Park rangers scrape man’s boat, but won’t pay for damages

Posted at 12:07 AM, Aug 13, 2017
and last updated 2018-08-09 02:09:24-04

A Widefield man enjoying his Saturday on the Pueblo Reservoir got rear ended not by another boater, but park rangers.

He thought Colorado Parks and Wildlife would pay for the damage, but News 5 Investigates has learned that likely won’t happen.

Had park rangers rear ended someone in a car, they would likely have to pay up. However, according to a letter from the state’s insurance company, park rangers on the water aren’t liable for damages, even if they are the ones who caused it!

Matt McAninch contacted News 5 Investigates after Colorado Parks and Wildlife refused to pay for damages after scraping the back end of his boat during a routine safety inspection on the reservoir.

The damage is relatively minor, but McAninch feels the state should pay up.

“There’s some fiber glass that was chipped and the whole boat was wrapped so I’l have to have at least the top portion re-wrapped,” he said.

Park rangers told McAninch to file an insurance claim, but that claim was denied because the state says a boat is not considered a motor vehicle and therefore, is immune from liability.

“They basically said the state is not liable for any watercraft that is on the reservoir,” he said.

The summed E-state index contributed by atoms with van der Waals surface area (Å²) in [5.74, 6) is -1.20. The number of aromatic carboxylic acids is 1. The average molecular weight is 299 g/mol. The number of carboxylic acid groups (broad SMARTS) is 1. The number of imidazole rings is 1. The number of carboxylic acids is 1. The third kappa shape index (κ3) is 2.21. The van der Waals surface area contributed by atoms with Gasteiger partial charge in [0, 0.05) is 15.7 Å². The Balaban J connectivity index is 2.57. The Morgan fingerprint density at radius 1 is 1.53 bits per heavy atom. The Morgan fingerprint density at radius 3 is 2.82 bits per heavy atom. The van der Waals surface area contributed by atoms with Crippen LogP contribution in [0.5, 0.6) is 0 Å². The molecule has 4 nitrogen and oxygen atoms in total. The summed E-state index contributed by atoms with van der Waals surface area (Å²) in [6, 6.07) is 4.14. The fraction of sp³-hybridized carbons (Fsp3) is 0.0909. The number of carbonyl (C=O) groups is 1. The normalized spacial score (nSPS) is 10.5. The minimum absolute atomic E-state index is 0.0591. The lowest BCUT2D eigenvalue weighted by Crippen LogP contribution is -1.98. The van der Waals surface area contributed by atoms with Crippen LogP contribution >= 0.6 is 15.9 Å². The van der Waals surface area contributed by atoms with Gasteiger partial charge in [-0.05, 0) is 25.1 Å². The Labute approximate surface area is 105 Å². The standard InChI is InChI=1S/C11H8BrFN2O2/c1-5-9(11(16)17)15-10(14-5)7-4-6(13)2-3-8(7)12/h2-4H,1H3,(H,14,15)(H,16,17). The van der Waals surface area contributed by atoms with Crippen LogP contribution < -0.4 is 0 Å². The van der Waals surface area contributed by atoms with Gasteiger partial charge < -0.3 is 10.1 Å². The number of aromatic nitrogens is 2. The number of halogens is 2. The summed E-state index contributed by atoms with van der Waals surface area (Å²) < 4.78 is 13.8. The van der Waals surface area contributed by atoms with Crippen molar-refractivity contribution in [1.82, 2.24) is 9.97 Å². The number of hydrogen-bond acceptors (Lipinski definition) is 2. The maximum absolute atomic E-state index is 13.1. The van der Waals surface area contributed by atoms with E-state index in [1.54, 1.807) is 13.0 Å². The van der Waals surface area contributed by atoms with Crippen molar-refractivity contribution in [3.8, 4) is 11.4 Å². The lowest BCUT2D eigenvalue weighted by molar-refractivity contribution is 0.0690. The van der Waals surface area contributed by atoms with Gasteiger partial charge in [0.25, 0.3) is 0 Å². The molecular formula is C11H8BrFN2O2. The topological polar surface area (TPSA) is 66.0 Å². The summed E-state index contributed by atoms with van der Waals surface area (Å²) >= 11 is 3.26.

A spokesperson for Parks and Wildlife says the department was surprised that the insurance claim was denied and will be looking into what, if anything can be done to make this situation right.

Here is the department’s full statement: 

On June 3, 2017, Colorado Parks and Wildlife rangers at Lake Pueblo State Park in a state-owned boat stopped a private boat on the water to investigate its lack of a visible registration sticker. Rangers discovered the boat was not registered and a verbal warning was issued. During the stop, a wave caused the CPW boat to strike the private watercraft, owned by Matthew McAninch of Colorado Springs. The collision caused an estimated $1,100 damage to his boat. CPW’s park staff instructed Mr. McAninch to file a claim with the Colorado State Office of Risk Management as is standard procedure in such cases. It was the park staff’s belief the claim would be paid because the staff believed CPW’s boat was responsible for the damage. Mr. McAninch’s claim, however, was denied by Risk Management. “We have reviewed and investigated your notice to the Colorado Attorney General dated June 13, 2017. Our investigation indicates that your claim does not fall within a waived area of the (Colorado Governmental Immunity Act). The park ranger’s watercraft is a type of mobile or electric machinery that is not considered to be a motor vehicle under the (state law),” the Risk Management claims adjuster wrote in a letter to Mr. McAninch. The claims adjuster further stated, in a July 26 letter to Mr. McAninch, that CPW is prohibited by state law from paying for the damages from its own budgeted funds: “The Colorado Governmental Immunity Act, passed many years ago by the Legislature, quite narrowly restricts the state’s ability to reimburse individuals for damages which may have been caused by a public employee of a public entity.” CPW officials were surprised to learn that boat-to-boat damage involving a CPW watercraft is not covered by the state’s self-insurance policy. CPW staff accepted responsibility for the damage and advocated on behalf of Mr. McAninch. CPW will continue to pursue every possible avenue to amicably resolve this issue.

You can read more about the Colorado Governmental Immunity Act here.